Q: Did you talk to people about the siege? What did you hear from them?
Based on my conversations with residents and my acquaintances in Douma, and from what I have seen with my own eyes, I don’t think that any area has been subjected to what happened in East Ghouta. People in Douma are comparing their siege to the siege of Gaza.
I don’t think that any populated city in the world has been subjected to the same degree of destruction as Douma.
Q: How are Douma residents spending their time these days?
These are among the most strange—and pleasant—scenes that I’ve seen during my visits. If not for the destruction and rubble in the streets, I would have thought that I was in a city that never witnessed war.
There are people everywhere in the city. Some are planting flowers in front of their homes. Others are cleaning. People aren’t waiting for the municipality to come and remove the debris. You see them removing rubble from in front of their homes in plastic bags.
Once, while I was walking down one street, I found some people I knew [gathering rubble] and I asked what they were doing. One of them said: ‘We’re working to clear the rubble and the remains of homes, and to put it to use by recycling it.’ They are cleaning bricks and reworking iron for re-sale and use in reconstruction operations. The workers are getting SP1,500 [approx. $3 USD] per day. The wage is the same as it was during the siege, but whereas just months ago that sum was not enough for one meal, now it’s enough for a worker to eat and drink well.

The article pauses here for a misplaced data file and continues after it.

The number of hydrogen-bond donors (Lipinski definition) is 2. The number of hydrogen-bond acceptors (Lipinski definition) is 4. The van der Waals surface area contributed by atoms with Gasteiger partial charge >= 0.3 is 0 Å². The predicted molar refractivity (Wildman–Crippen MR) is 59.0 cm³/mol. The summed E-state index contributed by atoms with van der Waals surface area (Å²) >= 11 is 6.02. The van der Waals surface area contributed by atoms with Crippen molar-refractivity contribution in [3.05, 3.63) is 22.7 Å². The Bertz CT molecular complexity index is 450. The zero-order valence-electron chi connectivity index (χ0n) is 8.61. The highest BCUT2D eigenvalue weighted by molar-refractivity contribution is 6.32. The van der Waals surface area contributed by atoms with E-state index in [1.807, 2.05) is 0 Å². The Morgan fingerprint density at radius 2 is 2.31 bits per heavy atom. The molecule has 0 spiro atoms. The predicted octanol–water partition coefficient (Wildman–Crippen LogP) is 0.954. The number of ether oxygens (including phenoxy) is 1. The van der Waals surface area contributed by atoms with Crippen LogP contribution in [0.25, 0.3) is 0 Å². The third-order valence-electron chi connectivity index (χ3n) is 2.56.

Q: What have you seen of the markets in the city? Are people able to buy things?
Many items—food and fruit—have returned to the markets after being absent during the years of siege. The prices during the siege were dozens of times more than the current prices. For example, a bag of bread in Douma costs SP50 [approx. $0.10 USD] right now, whereas in the final days of the siege—two months ago—it cost about SP1,000 [approx $2 USD].
During one visit to Douma, I gave a member of my family SP20,000 [approx. $39 USD] to one member of my family, and he told me that the sum would have been equal to SP200,000 [approx. $390] in buying power during the siege, even though the exchange rate between the lira and the dollar has not changed. This relative provides for his wife, children and grandchildren. His daughters’ husbands died, so he provides for them and their children also.